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Rabbi Rami: How Do I Make My Space More Holy?

Roadside Assistance for the Spiritual Traveler

Columnists
I would like to make my apartment more holy. How might I do this?Rabbi Rami: For starters let me suggest two things from my own tradition. First, attach mezuzot (plural of mezuzah) to the doorposts of your house, inside and out. Noticing these decorative containers reminds you to “do justly, act kindly, and walk humbly” (Micah 6:8) in every room of your home. While Jews fill the mezuzah with Torah passages (Deuteronomy 6:4–9; and 11:13–21), you might choose texts you find more meaningful.Second, place a tzedakah box in your house, and at the end of each day put loose change into the box to celebrate joys, mark concerns, or give thanks for another day of life. Tzedakah (from tzedek, “justice”) reminds you to use your finances justly. When the box is full, donate the money to a favorite charity or cause.You can purchase mezuzot and tzedakah boxes from local synagogues or online, or make your own. I’ve recently returned from Europe, and found that whenever I visited a cathedral I felt small. Shouldn’t religious buildings empower us rather than diminish us?I enjoy cathedrals because they remind me just …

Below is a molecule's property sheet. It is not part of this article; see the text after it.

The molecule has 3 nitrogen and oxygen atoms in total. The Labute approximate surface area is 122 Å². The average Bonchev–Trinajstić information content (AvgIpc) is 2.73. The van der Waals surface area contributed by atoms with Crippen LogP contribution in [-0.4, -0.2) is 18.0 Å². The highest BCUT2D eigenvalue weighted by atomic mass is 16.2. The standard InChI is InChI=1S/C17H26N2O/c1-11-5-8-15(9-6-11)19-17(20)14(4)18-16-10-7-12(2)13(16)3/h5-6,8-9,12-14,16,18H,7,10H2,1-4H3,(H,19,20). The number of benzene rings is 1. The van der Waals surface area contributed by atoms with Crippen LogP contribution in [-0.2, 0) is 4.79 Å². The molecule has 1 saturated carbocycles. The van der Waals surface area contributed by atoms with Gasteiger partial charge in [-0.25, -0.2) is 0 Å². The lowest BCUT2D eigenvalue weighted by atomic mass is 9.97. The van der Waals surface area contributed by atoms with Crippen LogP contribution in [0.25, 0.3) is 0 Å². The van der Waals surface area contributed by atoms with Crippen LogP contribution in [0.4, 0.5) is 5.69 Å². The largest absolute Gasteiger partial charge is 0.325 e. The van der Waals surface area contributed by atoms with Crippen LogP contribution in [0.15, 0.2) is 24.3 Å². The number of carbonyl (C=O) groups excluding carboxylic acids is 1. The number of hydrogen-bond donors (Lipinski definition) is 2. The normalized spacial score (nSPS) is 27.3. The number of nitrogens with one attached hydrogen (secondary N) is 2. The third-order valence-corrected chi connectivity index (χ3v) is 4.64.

Author and teacher Rabbi Rami Shapiro has been called “one of the best bridges of Eastern and Western wisdom.” His newest book is Embracing the Divine Feminine.


Rabbi Rami Shipiro

Rabbi Rami Shapiro is an award-winning author, essayist, poet, and teacher. His spiritual advice column, “Roadside Assistance for the Spiritual Traveler,” addresses reader questions pertaining to religion, spirituality, faith, family, God, social issues, and more. His latest book is Surrendered—The Sacred Art: Shattering the Illusion of Control and Falling into Grace with Twelve-Step Spirituality.

He has this to say about religion: “To me, religions are like languages: no language is true or false; all languages are of human origin; each language reflects and shapes the mindset of the civilization that speaks it; there are things you can say in one language that you cannot say or cannot say as well in another; and the more languages you know, the more nuanced your understanding of life. Judaism is my mother tongue, yet in matters of the spirit I strive to be multi-lingual. In the end, however, the deepest language of the soul is silence.”

Register now for Rabbi Rami's new online course, The Sacred Art of Forgiveness


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